However, these are minor quibbles. A World on the Wing is notable because rather than just describing migration as static elements of a bird’s biology, Weidensaul emphasizes that many of these incredible journeys are increasingly in jeopardy from human-caused alterations to the environment. The extent of change in some areas is drastic, and it’s remarkable that certain birds have been able to persist at all; some populations may well be at the limits of their ability to do so. For example, 50,000 dams have been built along the main stem and tributaries of the Yangtze River in China, reducing by 97% the amount of silt reaching the Yellow Sea. This material is critical for supporting the prey for migratory shorebirds, and there simply is no longer “somewhere else” for these birds to go.
For other birds, hunting remains a major threat, especially in places where people have learned that migrants congregate in large numbers. In northeastern India, a mind-boggling 140,000 Amur Falcons were killed in a week and a half as recently as 2012. In parts of the Mediterranean, songbirds are the main target. The situation is particularly dire in Cyprus, where acacia stands have been planted and irrigated specifically to concentrate migrants, which are then caught by the gruesome technique of “liming”—coating branches in a strong adhesive to which birds get hopelessly stuck. As Weidensaul notes, songbirds are a traditional part of the diet in the region, but not every tradition is worth preserving.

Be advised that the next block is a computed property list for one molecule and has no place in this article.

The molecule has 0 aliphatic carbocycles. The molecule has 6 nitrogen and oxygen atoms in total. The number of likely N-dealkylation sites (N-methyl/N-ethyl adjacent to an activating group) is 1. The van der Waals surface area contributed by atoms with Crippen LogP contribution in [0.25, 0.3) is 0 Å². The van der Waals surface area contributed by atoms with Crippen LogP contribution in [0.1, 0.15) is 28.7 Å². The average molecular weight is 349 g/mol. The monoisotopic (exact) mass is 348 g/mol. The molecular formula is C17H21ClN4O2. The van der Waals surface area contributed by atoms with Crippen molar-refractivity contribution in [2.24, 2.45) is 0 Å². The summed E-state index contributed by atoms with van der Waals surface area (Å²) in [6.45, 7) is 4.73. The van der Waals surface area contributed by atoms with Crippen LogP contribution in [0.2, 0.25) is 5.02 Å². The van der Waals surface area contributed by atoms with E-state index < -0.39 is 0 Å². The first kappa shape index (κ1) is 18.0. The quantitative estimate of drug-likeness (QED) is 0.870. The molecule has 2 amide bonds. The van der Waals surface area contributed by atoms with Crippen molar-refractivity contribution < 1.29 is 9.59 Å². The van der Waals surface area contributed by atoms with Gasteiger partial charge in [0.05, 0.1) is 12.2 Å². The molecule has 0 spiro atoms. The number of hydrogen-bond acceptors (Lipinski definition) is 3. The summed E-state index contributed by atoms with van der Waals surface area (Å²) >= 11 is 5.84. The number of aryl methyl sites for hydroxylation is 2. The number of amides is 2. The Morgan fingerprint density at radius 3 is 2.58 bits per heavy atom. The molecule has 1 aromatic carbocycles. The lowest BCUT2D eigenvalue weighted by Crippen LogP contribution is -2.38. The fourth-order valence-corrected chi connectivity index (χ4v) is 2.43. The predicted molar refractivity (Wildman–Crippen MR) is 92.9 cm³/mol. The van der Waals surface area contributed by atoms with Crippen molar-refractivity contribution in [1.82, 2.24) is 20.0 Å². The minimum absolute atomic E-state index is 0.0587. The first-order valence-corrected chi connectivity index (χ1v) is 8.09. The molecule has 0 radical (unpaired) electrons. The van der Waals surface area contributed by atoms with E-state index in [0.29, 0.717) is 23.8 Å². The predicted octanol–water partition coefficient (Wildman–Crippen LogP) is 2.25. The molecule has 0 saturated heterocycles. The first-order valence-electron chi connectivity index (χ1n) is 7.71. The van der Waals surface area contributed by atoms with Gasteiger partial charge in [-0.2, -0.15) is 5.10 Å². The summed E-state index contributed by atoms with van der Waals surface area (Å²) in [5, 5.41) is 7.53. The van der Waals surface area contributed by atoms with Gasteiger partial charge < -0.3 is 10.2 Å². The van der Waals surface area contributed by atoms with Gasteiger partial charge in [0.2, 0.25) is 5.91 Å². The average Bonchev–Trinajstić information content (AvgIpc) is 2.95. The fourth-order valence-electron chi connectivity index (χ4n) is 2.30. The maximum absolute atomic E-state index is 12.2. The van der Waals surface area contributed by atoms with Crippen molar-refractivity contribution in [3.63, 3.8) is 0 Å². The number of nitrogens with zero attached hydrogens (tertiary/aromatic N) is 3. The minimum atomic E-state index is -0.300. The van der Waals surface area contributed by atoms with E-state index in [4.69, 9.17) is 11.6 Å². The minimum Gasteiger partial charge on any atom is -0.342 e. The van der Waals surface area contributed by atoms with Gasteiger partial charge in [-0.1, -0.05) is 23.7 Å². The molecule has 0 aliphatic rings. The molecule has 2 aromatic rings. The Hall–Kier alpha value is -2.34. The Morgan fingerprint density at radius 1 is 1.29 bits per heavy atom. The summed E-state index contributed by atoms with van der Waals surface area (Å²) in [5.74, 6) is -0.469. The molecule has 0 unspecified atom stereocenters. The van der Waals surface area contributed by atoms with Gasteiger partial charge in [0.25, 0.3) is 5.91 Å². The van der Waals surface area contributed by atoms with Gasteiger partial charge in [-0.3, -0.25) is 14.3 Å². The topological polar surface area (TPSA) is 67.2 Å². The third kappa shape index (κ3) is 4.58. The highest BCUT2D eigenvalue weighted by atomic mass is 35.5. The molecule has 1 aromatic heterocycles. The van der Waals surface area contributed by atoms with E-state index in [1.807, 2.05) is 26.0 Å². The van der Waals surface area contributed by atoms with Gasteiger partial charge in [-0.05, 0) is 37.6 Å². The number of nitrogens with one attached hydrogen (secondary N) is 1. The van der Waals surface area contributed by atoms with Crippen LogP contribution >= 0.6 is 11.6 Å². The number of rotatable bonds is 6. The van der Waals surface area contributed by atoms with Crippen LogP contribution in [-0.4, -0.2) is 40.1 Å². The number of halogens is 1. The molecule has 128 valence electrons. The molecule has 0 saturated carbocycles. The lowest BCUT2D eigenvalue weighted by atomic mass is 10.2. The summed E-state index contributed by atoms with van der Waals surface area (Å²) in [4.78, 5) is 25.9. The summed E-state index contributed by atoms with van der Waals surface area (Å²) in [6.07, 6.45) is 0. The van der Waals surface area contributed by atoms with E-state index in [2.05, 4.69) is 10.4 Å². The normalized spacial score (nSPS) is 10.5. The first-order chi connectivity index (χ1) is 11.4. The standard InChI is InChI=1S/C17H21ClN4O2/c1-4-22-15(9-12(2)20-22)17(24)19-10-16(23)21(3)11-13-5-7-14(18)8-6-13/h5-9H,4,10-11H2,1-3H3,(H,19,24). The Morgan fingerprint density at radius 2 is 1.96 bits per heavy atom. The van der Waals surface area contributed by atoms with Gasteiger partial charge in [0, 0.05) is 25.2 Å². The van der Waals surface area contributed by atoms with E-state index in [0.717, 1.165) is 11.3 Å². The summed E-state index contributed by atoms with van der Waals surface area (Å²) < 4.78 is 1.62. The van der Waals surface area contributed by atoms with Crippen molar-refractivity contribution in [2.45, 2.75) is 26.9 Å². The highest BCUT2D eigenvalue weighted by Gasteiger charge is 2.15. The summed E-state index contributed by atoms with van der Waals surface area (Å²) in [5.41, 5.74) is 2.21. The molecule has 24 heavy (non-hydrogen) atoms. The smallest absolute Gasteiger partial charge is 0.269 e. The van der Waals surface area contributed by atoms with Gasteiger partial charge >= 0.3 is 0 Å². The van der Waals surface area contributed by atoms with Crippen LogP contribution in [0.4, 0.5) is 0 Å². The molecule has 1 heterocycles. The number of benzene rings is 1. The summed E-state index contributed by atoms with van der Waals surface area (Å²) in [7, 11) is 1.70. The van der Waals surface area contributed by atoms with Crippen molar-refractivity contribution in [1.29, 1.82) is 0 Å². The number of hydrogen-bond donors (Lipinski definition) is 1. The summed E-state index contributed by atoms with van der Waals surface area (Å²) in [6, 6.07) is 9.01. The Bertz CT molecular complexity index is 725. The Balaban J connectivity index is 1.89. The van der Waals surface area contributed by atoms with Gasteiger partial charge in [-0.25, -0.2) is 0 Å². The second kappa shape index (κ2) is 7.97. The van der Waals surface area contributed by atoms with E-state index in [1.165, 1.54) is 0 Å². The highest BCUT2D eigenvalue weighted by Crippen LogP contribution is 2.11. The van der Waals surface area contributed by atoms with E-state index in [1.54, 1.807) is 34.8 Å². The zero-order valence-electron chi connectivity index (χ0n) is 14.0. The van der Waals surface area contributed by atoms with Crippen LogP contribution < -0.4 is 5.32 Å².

Probably the most pervasive threat though is climate change. Almost all species will be affected to some extent, but birds reliant on coastal habitats are among the most vulnerable, especially those that nest in such areas and that could have their populations decimated by surging tides long before their habitat is fully submerged. Weidensaul also points out some of the less obvious ways in which climate change can pose threats. For example, lemming abundance in Eurasia has declined substantially as the Arctic has warmed, with a corresponding effect on the number of Snowy Owls, which depend heavily on them as prey; we can anticipate the same will happen in North America.